I wasn’t sure I wanted to write about this game. I struggled with the dilemma for several days. The conflict revolves around the strange kind of guilt I often feel about the time I waste (or invest in) playing games. The choice of words, “waste” against “invest” is important. When I play a very good, worthy game, it’s clearly an investment and I don’t feel bad about spending such and such hours with it. When I start playing a bad game, I usually just give it up before the issue of wasting time comes up at all. But then there are games such as Dragon Age II, that simply make me feel guilty for enjoying them.
Dragon Age is a fantasy setting made by BioWare. They have a long history of making RPGs, and among their creations are some excellent games that are not only counted among the best of the genre, they helped define the genre. During the past decade, however, their games started following a trend of growing simplification in terms of game systems and non-combat gameplay, marked at the same time by a promotion of cinematic sequences as the leading storytelling medium. With their latest creations, this trend is seemingly coming close to culmination, and these newest games are more and more like interactive movies, where the role of the player is to watch and occasionally steer, but certainly not to solve problems. Oh, unless the problem is how to eviscerate as many enemies in as short a time as possible, with as much blood and exploding body parts as still passes as “mature” instead of “illegal”. Or how to extract the maximal approval from a single conversation with a companion. Or avoid being hit on by them.
The typical fan of the genre hates this trend, loathing both the decline in traditional RPG elements and the focus on cinematic storytelling, as both serve to essentially take the genre away from the domain of geekdom and make it accessible to ever growing casual audiences.
I am not the typical fan of the genre. While I too despise how the new titles strive to “cater to the lowest common denominator”, I see the development of cinematic storytelling as a good thing. It has to do with the way I personally value games: where some people would say that a game is exactly as good as it is fun, for me the “fun” part just doesn’t cut it. If a game is to be an investment, and not a waste of time, it has to have strong artistic aspects. There’s no room here to go into what I think about art in games; suffice it to say, there can never be too much of it, and with the talent and effort that goes into the cinematics of triple-A games, it can only add to their value, never detract from it.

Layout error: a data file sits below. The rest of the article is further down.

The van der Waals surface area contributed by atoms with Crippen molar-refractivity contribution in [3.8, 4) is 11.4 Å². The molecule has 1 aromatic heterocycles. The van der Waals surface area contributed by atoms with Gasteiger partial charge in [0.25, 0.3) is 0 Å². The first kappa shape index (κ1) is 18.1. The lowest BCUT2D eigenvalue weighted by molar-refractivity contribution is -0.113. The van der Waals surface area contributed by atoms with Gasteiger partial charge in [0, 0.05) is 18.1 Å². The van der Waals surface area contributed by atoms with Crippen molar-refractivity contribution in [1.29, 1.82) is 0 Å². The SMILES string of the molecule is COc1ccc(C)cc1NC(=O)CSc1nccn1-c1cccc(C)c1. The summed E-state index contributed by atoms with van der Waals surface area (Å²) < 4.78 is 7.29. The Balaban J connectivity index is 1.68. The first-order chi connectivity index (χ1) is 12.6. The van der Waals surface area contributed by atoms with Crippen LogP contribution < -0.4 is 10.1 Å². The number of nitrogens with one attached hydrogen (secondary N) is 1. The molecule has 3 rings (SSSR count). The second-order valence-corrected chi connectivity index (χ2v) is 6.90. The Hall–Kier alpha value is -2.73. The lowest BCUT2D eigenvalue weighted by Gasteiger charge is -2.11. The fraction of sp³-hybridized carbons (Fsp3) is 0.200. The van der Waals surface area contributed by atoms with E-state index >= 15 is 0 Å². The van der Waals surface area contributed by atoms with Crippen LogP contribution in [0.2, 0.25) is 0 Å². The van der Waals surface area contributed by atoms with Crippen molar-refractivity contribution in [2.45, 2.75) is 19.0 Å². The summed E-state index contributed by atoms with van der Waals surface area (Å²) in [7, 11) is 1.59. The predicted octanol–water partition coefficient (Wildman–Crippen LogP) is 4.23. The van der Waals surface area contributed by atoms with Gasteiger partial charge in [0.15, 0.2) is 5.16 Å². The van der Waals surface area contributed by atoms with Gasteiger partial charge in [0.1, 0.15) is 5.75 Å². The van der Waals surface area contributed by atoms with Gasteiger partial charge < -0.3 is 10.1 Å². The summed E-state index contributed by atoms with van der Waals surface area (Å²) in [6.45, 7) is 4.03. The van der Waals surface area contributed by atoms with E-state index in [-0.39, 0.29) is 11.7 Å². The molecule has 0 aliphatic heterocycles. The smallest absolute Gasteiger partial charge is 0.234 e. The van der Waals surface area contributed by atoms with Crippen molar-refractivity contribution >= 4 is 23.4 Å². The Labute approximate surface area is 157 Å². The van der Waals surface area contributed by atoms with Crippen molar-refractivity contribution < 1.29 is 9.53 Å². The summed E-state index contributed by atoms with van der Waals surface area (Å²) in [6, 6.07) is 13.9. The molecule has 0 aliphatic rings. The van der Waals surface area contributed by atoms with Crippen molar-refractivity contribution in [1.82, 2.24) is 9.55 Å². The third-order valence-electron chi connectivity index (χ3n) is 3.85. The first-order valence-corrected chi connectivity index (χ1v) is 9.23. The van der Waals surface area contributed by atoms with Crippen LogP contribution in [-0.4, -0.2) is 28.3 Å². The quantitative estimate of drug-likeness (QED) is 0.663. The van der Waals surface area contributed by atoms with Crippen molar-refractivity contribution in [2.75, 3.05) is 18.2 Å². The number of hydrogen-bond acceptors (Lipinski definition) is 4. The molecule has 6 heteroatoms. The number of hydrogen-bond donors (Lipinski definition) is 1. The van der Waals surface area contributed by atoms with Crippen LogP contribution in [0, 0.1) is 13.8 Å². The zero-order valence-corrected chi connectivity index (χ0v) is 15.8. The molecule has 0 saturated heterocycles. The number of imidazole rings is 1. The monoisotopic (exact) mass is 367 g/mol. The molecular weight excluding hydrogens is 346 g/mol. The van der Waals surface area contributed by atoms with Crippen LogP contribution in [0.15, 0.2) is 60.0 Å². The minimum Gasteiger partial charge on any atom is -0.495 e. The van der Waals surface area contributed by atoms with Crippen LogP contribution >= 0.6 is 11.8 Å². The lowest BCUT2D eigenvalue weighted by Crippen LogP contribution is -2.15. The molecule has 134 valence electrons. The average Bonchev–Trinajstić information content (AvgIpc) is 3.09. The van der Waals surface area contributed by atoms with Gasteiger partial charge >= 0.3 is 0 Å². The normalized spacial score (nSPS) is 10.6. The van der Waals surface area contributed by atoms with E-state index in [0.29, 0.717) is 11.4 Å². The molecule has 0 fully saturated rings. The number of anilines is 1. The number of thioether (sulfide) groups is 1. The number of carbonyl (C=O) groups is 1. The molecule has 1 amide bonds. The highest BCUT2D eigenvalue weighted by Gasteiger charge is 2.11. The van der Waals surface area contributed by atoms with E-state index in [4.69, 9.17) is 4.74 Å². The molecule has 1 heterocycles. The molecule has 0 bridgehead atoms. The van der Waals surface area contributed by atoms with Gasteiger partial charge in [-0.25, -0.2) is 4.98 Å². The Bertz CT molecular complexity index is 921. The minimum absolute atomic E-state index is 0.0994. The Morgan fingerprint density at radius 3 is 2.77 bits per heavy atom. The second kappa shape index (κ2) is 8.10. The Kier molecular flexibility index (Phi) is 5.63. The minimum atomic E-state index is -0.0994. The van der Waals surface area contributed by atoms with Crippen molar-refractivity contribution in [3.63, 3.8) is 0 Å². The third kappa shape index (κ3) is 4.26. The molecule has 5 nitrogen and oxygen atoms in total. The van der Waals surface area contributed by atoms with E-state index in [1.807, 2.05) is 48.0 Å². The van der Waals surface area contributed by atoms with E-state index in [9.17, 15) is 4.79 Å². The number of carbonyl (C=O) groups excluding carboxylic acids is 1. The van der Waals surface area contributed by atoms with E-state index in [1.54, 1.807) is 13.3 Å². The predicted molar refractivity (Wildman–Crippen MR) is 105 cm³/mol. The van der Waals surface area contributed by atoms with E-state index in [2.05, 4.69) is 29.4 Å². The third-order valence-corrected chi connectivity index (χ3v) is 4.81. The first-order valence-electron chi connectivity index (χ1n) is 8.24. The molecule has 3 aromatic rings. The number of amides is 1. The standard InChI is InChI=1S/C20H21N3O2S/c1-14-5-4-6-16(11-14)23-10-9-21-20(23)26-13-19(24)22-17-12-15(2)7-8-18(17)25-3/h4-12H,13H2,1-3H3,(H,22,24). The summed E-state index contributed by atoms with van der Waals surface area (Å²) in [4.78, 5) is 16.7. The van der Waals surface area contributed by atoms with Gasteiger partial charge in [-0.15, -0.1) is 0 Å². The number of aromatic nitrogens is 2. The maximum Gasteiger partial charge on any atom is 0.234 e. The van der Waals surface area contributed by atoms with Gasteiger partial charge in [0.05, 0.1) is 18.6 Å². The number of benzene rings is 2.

Well, Dragon Age II gave these standards of mine a big shake. It’s a game of unbelievable extremes. The simplification of traditional RPG elements has reached what I hope to be the ultimate climax, where nothing else remains to be done to a game short of stripping it of all gameplay and calling it a cartoon. On the other side, the storytelling hit a number of sweetspots, and I can’t in all fairness judge it as anything but excellent. How does one give an answer to the simple question, “Do you like it?” in the midst of such opposite impressions?
Let’s try to sort it out.
Dragon Age II follows the life of a man (or a woman) named Hawke, and tells of his “Rise to Power” – which is the actual subtitle of the game. Hawke fled from Ferelden during the Blight and brought his family to Kirkwall. In three acts spanning seven years, Hawke works his way up from a hired thug to a wealthy landowner and wins the title of the “Champion of Kirkwall” for his many heroic deeds. Each act has a different focus, but there’s a common thread connecting them: an escalating conflict between the local Circle of Mages and the Templars of the Chantry. This conflict culminates in Act III and ends in utter disaster, with the epilogue showing how the consequences of the event will shake the very foundation of the setting.
Magic in the setting of DA has an interesting twist to it: it all comes from the dreamworld called the Fade, where spirits and demons roam among the sleepers, always looking for weak minds that might serve them as a foothold in the physical reality. Unlike an ordinary man, a mage can retain his consciousness in the Fade, and is the prime target for demons who may attempt to threaten or seduce him into allowing them to posses him. A possessed mage is transformed mentally and physically into an abomination, a monster with tremendous powers, lacking reason or humanity. This danger, this temptation, is why all the mages are kept in Circles, closely guarded and watched by the Tempars: an order of warriors specifically trained to fight and suppress magic, and the military arm of the Chantry, which in effect has complete control over magic.
In Dragon Age: Origins, we are shown through a multitude of examples how this situation is essentially unfair to mages. A child found to have magical talent will be taken away from her parents by force and made to live a life of seclusion in the local Circle, with no hope to ever be free, find love and have a family. We are given the example of Wynne, a mage who lives on energy borrowed from a Fade spirit, making her a kind of an abomination, but one that’s never done anything other than help and heal. In a key conversation, she can be led to conclude that a mage who retains her sense of self, her humanity and her reason, is not an abomination, even if she is, in fact, possessed. In the Awakening, we are presented with Justice, a Fade spirit trapped in the dead body of some poor Gray Warden; Justice explains that the demons are simply those spirits who give into their hungers and desires, and not all spirits are evil just because they are creatures of the Fade. So when in Dragon Age II Anders tells you that, just as demons are manifestations of human sin and weakness (or is it the other way around?), there are spirits who represent human strengths and virtues, you have no reason to disbelieve it.
The inevitable conclusion is that magic is not as tempting and dangerous as the Chantry makes it seem, and that it certainly isn’t true that every mage will turn into an abomination if let loose. Then the treatment by the Chantry and the Templars must be a kind of tyranny, right? Especially in Kirkwall, where the Templars have more power than is usual, and abuse it more than what’s normally tolerated.